“Female bodies are thought to be dirty. And so women often do not bring up their issues with doctors no matter if they're Tibetan, Chinese, whoever. But bringing foreigners in, they're more willing to talk because we just…we're weird—we like talking about stuff! One day during a clinical open house with the American midwives our translator was unavailable and so I had to step in.”

Helping out the midwife turned out to be an incredibly eye-opening experience for ferrigno. “Patient after patient were complaining about completely preventable infections. I turned to the midwife and said, ‘is this what's been happening?’ She said, ‘yeah, of course.’” Without access to period products, these menstruators were using unclean wool, straw, stones and dirty rags. Without access to water, they ended up with preventable infections that were causing severe pain and serious health threats that they endured for years in silence due to stigma. These insights drove ferrigno and her team to take action—buying pads, panties, and other period products and distributing them to local women. However, she realized something still wasn’t quite right.

“It took me a couple months to catch on that I had broken my previous promise to not use single-use plastics. So I was making this huge mistake trying to solve one problem of period poverty by creating another problem of environmental degradation and waste,” ferrigno recounted.

Luckily, she learned from her mistakes, and immediately began iterating and ideating to find a sustainable solution that addressed both issues. “We started trying to figure out how to do better, and that meant making our own compostable pads. And that's where MoonPads came to be,” she explained.

Period Poverty In The Pureland

About 95% of patients that ferrigno had seen when assisting the midwife had been suffering from entirely preventable infections. “My mind was blown because vaginal infections are horribly painful. To just live with it and be like, this is the fact of life—this discomfort just blew my mind and broke my heart,” she explained.

She immediately identified the situation as a case of period poverty—her female Tibetan friends simply couldn’t afford to purchase sanitary menstrual products and, as a result, were prone to higher rates of infection.

“A lot of the issue stems from stigma, right? So, period poverty isn't talked about because periods themselves are stigmatized and that causes an even larger issue when products aren't able to be bought or used by people who are menstruating,” ferrigno explained. “And that is the definition of period poverty—when you cannot either buy or access period products when you are menstruating to carry on with your normal day-to-day activities.”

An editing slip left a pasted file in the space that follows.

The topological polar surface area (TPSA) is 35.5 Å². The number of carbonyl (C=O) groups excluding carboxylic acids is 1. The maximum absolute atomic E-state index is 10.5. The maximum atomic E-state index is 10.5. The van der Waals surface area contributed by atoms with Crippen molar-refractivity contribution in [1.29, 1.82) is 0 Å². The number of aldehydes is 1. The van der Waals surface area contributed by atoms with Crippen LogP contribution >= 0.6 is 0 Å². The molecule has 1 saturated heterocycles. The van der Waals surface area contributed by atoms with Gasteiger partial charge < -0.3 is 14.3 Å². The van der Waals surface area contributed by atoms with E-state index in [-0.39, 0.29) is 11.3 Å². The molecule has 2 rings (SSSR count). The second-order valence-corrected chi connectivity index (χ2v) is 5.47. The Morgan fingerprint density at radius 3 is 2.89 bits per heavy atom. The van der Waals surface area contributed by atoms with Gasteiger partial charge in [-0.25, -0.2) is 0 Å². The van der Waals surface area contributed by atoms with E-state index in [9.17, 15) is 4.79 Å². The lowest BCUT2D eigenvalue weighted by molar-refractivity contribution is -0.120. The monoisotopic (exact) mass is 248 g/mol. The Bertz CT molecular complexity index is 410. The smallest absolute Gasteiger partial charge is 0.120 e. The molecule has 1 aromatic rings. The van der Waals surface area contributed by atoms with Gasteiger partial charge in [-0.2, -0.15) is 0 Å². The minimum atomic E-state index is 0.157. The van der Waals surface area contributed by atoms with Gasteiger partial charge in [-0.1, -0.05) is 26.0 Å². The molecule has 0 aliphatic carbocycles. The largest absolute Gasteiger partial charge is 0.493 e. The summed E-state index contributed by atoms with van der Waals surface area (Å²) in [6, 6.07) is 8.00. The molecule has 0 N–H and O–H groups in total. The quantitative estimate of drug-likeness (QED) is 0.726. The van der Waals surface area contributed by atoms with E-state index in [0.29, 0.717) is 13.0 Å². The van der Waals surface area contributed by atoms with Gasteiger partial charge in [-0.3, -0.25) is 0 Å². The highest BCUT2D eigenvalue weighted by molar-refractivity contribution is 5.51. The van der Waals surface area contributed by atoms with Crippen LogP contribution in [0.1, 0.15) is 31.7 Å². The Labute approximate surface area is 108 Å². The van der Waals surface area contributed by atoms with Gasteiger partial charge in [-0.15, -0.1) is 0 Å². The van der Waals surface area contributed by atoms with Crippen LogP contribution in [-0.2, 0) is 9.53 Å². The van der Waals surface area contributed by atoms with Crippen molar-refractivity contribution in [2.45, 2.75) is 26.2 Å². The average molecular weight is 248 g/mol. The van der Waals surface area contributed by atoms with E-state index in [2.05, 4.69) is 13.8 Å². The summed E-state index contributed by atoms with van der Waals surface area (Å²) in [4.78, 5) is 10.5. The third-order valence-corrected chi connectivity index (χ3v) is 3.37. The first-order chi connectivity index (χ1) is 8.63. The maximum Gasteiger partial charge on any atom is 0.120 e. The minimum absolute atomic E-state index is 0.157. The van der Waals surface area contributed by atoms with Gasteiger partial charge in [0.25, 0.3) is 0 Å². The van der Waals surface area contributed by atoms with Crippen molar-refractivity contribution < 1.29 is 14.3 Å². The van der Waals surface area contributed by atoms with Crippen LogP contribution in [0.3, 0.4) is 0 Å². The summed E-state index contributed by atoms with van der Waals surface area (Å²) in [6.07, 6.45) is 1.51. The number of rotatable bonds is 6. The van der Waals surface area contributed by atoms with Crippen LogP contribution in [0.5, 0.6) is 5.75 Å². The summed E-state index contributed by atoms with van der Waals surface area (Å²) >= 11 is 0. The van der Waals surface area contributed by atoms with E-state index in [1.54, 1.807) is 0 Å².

According to ferrigno, period poverty isn’t unique to the faraway lands of Tibet. “It's very much present in the United States. In the richest countries, in the poorest countries, there is period poverty. I find that our bodies here in America are just as repressed and stigmatized as they are in different areas and cultures across the world,” ferrigno continued. “I have traveled and been part of families in many different cultures. And I find that people still hate talking about menstruation even though it is where we all come from.”

She raises an important—albeit little-discussed—point. While the term “period poverty” is still somewhat new, menstrual hygiene management has widened the gender gap in lower-income countries for generations.

According to a 2014 report published by the United Nations Educational, Scientific and Cultural Organization (UNESCO), 1 out of every 10 menstruating youth misses school during their menstrual cycle due to lack of access to menstrual products and resources.[2]

This phenomenon isn’t just limited to menstruators in developing nations—while period products may be more readily available in countries like our own, it doesn’t mean they’re any more affordable. In a national survey of 1,000 menstruating teens, 1 in 5 struggled to afford period products, and 4 in 5 missed class time, or knew someone who had missed class time due to a lack of access to menstrual products.[3]

“While we have [more] products here on the shelves, that does not mean that they're accessible. [Some are] privileged enough to be able to buy them, but a lot of people are not able to actually purchase pads or tampons, and that impacts every layer of our society. Girls don't go to school because they're menstruating and don't have pads to not bleed through their pants onto the desks. They don't go to work because they don't have pads or tampons to keep them from bleeding through during a meeting,” she explained.

Having suffered from period poverty herself, ferrigno passionately believes that the issue affects everyone everywhere.

“Just because the pads and tampons are on the store shelves, just because our health ed class goes through and talks about menstruation for 15 minutes out of a 12 year long education, this does not mean that people know [about] or have access to period products.”

Inspired, ferrigno set out to destigmatize this systemic issue on an even bigger scale.

Key Takeaways

  • To learn more about MoonPads, sign up for a monthly newsletter or follow @ourmoonpads on Instagram for the company’s latest developments.
  • If you’re a menstruator, (or close to someone who menstruates), deepen your own relationship with menstruation by joining one of MoonPads’ Red Tent offerings.
  • Check out these awesome sustainable brands looking to make your period more comfortable, safe, and affordable.

Interview by Valentina Scaife

The Manufacturing Of MoonPads

The path to a fully-fledged menstrual company was not always a clearly-defined one, ferrigno says. “It was full of mistakes and disasters. I learned a lot. So our very first attempt to create compostable pads, complete disaster. We contacted the people who made the movie Padman. They're an Indian company that created compostable pads in India to [alleviate] period poverty in this local community in southern India. They pointed us towards a company that could produce a machine and point us towards where to buy the raw materials that we needed to produce the pads. And we had a group of local women who were very excited to begin this small factory and start producing pads and educating others about menstruation and selling them and having a self-sustainable business.” ferrigno and her team obtained a grant and bought the necessary machines, but were hindered by the technicalities of customs.